In diatonic set theory, the deep scale property is the quality of pitch class collections or scales containing each interval class a unique number of times. Examples include the diatonic scale (including major, natural minor, and the modes). (Johnson 2003, p.41)
The common tone theorem describes that scales possessing the deep scale property share a different number of common tones for every different transposition of the scale, suggesting an explanation for the use and usefulness of the diatonic collection. (ibid, p.42)
Further reading 
- Winograd, Terry. "An Analysis of the Properties of 'Deep Scales' in a T-Tone System", unpublished.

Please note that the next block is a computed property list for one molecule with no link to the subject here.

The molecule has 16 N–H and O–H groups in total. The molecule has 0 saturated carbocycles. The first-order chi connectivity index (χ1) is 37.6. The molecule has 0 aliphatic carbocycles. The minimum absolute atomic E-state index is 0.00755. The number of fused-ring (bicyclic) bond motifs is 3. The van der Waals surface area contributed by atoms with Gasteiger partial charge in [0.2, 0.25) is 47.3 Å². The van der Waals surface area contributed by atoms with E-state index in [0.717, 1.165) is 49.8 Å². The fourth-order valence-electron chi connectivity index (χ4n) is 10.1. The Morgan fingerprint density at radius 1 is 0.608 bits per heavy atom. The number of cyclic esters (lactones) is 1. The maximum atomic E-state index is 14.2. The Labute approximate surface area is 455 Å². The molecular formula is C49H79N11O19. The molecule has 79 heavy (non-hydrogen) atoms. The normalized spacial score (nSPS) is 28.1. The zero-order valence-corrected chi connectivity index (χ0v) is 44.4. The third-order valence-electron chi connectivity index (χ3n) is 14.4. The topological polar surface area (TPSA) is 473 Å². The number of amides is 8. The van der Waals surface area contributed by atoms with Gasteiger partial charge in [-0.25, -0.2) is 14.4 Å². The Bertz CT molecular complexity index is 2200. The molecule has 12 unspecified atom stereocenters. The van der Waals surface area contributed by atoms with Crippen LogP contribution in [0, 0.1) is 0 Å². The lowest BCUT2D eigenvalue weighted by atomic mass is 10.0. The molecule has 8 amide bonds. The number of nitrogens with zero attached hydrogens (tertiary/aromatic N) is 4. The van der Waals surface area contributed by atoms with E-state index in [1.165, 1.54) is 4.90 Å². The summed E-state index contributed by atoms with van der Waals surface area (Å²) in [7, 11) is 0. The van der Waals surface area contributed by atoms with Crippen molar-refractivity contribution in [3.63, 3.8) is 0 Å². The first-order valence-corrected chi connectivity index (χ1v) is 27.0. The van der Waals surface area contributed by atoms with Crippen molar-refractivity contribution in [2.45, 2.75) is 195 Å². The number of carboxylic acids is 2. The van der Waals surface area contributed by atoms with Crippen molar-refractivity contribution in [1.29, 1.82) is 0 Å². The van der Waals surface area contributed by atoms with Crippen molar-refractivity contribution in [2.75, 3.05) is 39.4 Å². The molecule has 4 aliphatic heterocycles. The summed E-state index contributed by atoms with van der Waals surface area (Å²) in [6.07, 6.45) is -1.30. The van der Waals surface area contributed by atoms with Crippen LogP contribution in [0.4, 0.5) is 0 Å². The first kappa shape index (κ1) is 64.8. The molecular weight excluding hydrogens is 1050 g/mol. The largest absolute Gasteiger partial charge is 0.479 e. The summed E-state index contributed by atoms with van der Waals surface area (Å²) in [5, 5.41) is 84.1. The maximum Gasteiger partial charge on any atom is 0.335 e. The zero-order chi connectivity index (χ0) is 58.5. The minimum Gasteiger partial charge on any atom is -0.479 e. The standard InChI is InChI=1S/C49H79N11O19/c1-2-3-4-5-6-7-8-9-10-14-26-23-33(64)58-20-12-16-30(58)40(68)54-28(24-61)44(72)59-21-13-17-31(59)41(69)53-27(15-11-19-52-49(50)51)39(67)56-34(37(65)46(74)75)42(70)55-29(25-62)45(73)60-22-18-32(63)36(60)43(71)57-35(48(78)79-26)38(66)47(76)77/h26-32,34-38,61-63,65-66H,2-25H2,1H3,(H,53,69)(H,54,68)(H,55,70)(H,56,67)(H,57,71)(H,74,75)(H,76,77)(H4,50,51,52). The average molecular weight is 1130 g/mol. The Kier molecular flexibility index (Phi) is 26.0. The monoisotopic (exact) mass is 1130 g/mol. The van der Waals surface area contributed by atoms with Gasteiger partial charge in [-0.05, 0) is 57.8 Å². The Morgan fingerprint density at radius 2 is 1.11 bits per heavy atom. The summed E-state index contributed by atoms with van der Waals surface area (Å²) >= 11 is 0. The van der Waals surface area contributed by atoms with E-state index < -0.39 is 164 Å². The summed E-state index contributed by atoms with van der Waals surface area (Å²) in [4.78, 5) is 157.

- Gamer, Carlton (1967). "Deep Scales and Difference Sets in Equal-Tempered Systems", American Society of University Composers: Proceedings of the Second Annual Conference: 113-22 and "Some Combinational Resources of Equal-Tempered Systems", Journal of Music Theory 11: 32-59.
- Browne, Richmond (1981). "Tonal Implications of the Diatonic Set" In Theory Only 5, no. 6-7: 6-10.
- Johnson, Timothy (2003). Foundations of Diatonic Theory: A Mathematically Based Approach to Music Fundamentals. Key College Publishing. ISBN 1-930190-80-8.